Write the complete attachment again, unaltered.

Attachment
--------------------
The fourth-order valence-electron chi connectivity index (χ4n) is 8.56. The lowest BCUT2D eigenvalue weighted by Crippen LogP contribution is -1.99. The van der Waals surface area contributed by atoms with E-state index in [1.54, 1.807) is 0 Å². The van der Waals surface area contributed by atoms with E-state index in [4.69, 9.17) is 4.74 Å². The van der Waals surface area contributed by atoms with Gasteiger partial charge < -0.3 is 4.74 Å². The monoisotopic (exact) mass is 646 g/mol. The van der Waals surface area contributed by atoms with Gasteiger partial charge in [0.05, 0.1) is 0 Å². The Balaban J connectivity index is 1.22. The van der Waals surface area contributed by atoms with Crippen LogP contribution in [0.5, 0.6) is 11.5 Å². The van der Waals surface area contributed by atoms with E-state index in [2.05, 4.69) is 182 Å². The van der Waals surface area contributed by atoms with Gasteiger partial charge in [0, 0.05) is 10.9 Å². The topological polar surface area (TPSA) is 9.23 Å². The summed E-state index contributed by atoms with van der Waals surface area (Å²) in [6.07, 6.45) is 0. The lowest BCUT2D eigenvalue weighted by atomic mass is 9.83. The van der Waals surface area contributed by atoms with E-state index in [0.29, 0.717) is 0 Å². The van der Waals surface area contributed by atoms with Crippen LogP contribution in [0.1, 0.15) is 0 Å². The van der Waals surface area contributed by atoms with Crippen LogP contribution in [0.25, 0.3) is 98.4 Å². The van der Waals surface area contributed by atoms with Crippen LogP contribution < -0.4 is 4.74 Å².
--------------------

The fourth-order valence-electron chi connectivity index (χ4n) is 8.56. The lowest BCUT2D eigenvalue weighted by Crippen LogP contribution is -1.99. The van der Waals surface area contributed by atoms with E-state index in [1.54, 1.807) is 0 Å². The van der Waals surface area contributed by atoms with E-state index in [4.69, 9.17) is 4.74 Å². The van der Waals surface area contributed by atoms with Gasteiger partial charge < -0.3 is 4.74 Å². The monoisotopic (exact) mass is 646 g/mol. The van der Waals surface area contributed by atoms with Gasteiger partial charge in [0.05, 0.1) is 0 Å². The Balaban J connectivity index is 1.22. The van der Waals surface area contributed by atoms with Crippen LogP contribution in [0.5, 0.6) is 11.5 Å². The van der Waals surface area contributed by atoms with E-state index in [2.05, 4.69) is 182 Å². The van der Waals surface area contributed by atoms with Gasteiger partial charge in [0, 0.05) is 10.9 Å². The topological polar surface area (TPSA) is 9.23 Å². The summed E-state index contributed by atoms with van der Waals surface area (Å²) in [6.07, 6.45) is 0. The lowest BCUT2D eigenvalue weighted by atomic mass is 9.83. The van der Waals surface area contributed by atoms with E-state index in [0.29, 0.717) is 0 Å². The van der Waals surface area contributed by atoms with Crippen LogP contribution in [0.1, 0.15) is 0 Å². The van der Waals surface area contributed by atoms with Crippen LogP contribution in [0.25, 0.3) is 98.4 Å². The van der Waals surface area contributed by atoms with Crippen LogP contribution < -0.4 is 4.74 Å².